De Leon's attack is not unsimilar to that of Douglas Sirk: his style mostly serves the story (crisp editing that emphasizes the dialogue's brisk pace), sometimes slyly subverts it (romantic moments play out in medium or long shot; the footage of crystal swans that begin and end the film both evokes and parodies the glamor of perfume commercials, only with more chromatic intensity and visual flair; in a threatened rape scene and to the tune of sexy sax music the victim is laid out like a corpse on a slab, the rapist awkward, hesitant). At some level De Leon (like Sirk) does respect the material, or at least its potential to move the audience--he holds you at arm's length from the emotions onscreen so only the most intense feelings manage to reach you, ultimately move you, for being so perceptible at such a distance.
Lorna Tolentino is arguably the most underrated of Filipino dramatic actresses. Often dismissed as too beautiful to take seriously in a drama, I'd say she's too subtle to give away the fact that she's acting in a drama--here she ages from college student to young adult and her body language and gestures sell the change more persuasively than any costume change or makeup application. Her Melody is the first of the two siblings to grow up; faced with the death of her mother and care of her slowly failing stepfather, she steps into her adult shoes with an effortlessness that's actually quite a pleasure to see (if you happen to be watching--she's too canny to actually call your attention). I say 'dramatic' because she's known for her drama roles, but her handling of this film's complex and often witty dialogue betrays a comic flair; she's just (again) too understated to go for the quick cheap laugh, keeping the honesty, the integrity of her character intact.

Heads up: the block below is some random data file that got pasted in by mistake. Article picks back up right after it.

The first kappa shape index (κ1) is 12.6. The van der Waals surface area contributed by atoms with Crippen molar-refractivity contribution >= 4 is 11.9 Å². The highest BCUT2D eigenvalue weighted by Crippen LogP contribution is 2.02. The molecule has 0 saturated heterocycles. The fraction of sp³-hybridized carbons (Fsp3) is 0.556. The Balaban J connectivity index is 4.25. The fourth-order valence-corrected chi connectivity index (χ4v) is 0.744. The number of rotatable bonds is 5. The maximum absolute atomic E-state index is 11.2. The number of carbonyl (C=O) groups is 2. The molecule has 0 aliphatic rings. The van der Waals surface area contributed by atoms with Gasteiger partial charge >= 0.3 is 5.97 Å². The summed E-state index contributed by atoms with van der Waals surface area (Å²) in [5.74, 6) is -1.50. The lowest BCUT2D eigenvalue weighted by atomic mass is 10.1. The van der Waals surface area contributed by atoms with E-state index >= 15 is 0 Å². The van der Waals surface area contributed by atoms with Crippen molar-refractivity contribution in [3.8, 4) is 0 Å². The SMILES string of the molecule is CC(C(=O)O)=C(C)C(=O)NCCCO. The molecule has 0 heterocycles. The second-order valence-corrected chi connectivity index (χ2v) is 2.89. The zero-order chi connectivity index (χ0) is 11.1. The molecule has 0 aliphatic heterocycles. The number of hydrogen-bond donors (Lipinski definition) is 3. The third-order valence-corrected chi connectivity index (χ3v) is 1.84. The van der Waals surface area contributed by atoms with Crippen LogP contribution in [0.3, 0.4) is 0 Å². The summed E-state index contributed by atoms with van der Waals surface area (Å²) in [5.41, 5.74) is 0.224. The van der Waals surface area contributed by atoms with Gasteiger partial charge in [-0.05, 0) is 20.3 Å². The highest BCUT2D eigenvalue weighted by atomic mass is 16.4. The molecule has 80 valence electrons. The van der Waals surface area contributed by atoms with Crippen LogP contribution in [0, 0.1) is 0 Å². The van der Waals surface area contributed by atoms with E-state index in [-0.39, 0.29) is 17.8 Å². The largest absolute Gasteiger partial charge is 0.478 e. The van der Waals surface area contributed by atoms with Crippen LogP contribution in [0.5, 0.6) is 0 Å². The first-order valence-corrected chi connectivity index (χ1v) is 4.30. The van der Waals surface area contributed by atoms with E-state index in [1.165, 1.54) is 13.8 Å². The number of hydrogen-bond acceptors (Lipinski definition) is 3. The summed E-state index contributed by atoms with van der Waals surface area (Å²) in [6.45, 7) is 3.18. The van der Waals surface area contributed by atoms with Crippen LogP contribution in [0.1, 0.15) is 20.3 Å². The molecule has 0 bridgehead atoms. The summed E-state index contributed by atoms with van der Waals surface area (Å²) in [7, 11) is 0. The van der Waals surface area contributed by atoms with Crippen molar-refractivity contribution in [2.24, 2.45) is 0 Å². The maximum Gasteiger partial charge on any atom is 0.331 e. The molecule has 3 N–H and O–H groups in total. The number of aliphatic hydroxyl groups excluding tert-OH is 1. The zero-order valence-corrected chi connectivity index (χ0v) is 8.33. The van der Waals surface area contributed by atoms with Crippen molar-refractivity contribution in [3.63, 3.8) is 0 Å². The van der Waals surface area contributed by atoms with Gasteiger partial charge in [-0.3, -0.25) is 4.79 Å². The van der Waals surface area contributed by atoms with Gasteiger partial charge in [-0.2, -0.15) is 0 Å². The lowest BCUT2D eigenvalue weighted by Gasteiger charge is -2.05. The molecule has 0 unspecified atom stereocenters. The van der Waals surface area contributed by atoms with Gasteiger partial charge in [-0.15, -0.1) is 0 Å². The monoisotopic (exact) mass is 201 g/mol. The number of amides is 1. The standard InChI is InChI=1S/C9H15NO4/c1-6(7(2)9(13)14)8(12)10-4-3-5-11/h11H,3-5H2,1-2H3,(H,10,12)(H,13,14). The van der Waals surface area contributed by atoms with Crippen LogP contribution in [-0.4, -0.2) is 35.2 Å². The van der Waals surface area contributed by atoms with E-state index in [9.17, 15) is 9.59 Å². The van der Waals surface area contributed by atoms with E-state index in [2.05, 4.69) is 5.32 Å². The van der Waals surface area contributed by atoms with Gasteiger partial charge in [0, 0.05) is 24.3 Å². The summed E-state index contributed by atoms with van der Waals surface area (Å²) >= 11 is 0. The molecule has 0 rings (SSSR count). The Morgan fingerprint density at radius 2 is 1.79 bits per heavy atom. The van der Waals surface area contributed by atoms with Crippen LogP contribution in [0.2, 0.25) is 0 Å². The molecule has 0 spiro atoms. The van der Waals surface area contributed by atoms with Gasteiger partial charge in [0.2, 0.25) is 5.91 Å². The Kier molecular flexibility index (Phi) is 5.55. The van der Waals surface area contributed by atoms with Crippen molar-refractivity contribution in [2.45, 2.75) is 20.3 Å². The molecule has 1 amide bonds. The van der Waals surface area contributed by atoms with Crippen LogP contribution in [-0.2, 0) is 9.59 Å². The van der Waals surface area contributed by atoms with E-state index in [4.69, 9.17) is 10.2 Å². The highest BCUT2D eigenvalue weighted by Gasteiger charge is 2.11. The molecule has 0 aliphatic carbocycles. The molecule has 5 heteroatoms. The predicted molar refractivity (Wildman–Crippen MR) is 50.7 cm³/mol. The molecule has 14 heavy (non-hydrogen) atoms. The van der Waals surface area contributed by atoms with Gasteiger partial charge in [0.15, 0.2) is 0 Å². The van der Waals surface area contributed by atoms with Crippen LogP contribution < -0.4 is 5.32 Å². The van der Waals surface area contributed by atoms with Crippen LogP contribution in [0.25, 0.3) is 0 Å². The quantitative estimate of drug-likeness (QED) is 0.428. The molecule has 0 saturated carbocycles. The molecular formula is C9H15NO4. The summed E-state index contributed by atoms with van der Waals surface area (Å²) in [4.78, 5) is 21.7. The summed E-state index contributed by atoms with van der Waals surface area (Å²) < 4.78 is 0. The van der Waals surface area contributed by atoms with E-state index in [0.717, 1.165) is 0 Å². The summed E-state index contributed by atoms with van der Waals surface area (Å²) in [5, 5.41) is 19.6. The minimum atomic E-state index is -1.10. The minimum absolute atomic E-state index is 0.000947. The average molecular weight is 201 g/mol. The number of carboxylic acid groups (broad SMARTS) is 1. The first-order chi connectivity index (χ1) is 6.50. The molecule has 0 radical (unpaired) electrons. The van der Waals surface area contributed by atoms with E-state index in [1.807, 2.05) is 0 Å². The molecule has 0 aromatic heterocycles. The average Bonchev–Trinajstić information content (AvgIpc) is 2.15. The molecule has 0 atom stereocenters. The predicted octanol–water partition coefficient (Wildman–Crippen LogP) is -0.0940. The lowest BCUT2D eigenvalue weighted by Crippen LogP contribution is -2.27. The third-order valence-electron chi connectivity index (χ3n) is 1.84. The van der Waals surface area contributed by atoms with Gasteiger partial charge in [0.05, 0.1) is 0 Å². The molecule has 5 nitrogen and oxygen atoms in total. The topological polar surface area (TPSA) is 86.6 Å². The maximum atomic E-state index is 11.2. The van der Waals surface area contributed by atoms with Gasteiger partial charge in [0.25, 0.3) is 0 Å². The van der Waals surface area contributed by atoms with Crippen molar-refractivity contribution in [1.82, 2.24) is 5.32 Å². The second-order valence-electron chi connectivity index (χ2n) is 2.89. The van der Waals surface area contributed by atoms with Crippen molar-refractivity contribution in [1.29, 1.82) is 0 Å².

Christopher De Leon is the default male actor for dramatic lead roles, and has often been criticized for overacting; here De Leon (Mike, not Christopher) keeps him firmly on leash, has him play Noel as an entitled Prince Hal turned somber Henry V--soon as his dad dies he takes over the family construction business, and the father's bowed, burdened posture; when he looks at Melody his annoyance acquires a paternal squint--he literally feels he has to ensure the girl's virginity ("For whom?" is pointedly not asked). Understated doesn't come naturally to De Leon (Christopher, not Mike) but I can't think of a finer more moving moment than when he hears of his father's death on the phone, turns slowly to face Cynthia--who's staring at him, curious--and stumbles towards her, loaded with a weight too terrible to bear.